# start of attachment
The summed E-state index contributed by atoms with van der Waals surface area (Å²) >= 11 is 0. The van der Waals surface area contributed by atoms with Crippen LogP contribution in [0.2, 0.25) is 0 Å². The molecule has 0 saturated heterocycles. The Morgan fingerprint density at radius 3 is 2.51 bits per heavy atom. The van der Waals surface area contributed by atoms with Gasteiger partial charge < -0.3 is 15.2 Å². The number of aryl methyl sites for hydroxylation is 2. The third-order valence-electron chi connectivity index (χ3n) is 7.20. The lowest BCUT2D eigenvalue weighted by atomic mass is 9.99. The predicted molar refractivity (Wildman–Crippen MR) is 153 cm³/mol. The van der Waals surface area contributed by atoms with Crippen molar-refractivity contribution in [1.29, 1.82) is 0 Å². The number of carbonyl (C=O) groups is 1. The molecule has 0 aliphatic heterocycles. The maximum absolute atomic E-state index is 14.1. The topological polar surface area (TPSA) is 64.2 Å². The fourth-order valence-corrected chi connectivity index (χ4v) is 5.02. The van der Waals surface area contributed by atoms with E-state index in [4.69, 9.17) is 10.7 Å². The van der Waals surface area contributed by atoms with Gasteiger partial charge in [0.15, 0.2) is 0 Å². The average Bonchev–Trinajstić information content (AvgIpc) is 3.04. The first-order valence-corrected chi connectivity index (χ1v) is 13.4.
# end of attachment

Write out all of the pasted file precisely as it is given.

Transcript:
The summed E-state index contributed by atoms with van der Waals surface area (Å²) >= 11 is 0. The van der Waals surface area contributed by atoms with Crippen LogP contribution in [0.2, 0.25) is 0 Å². The molecule has 0 saturated heterocycles. The Morgan fingerprint density at radius 3 is 2.51 bits per heavy atom. The van der Waals surface area contributed by atoms with Gasteiger partial charge < -0.3 is 15.2 Å². The number of aryl methyl sites for hydroxylation is 2. The third-order valence-electron chi connectivity index (χ3n) is 7.20. The lowest BCUT2D eigenvalue weighted by atomic mass is 9.99. The predicted molar refractivity (Wildman–Crippen MR) is 153 cm³/mol. The van der Waals surface area contributed by atoms with Crippen molar-refractivity contribution in [1.29, 1.82) is 0 Å². The number of carbonyl (C=O) groups is 1. The molecule has 0 aliphatic heterocycles. The maximum absolute atomic E-state index is 14.1. The topological polar surface area (TPSA) is 64.2 Å². The fourth-order valence-corrected chi connectivity index (χ4v) is 5.02. The van der Waals surface area contributed by atoms with E-state index in [4.69, 9.17) is 10.7 Å². The van der Waals surface area contributed by atoms with Gasteiger partial charge in [0.15, 0.2) is 0 Å². The average Bonchev–Trinajstić information content (AvgIpc) is 3.04. The first-order valence-corrected chi connectivity index (χ1v) is 13.4.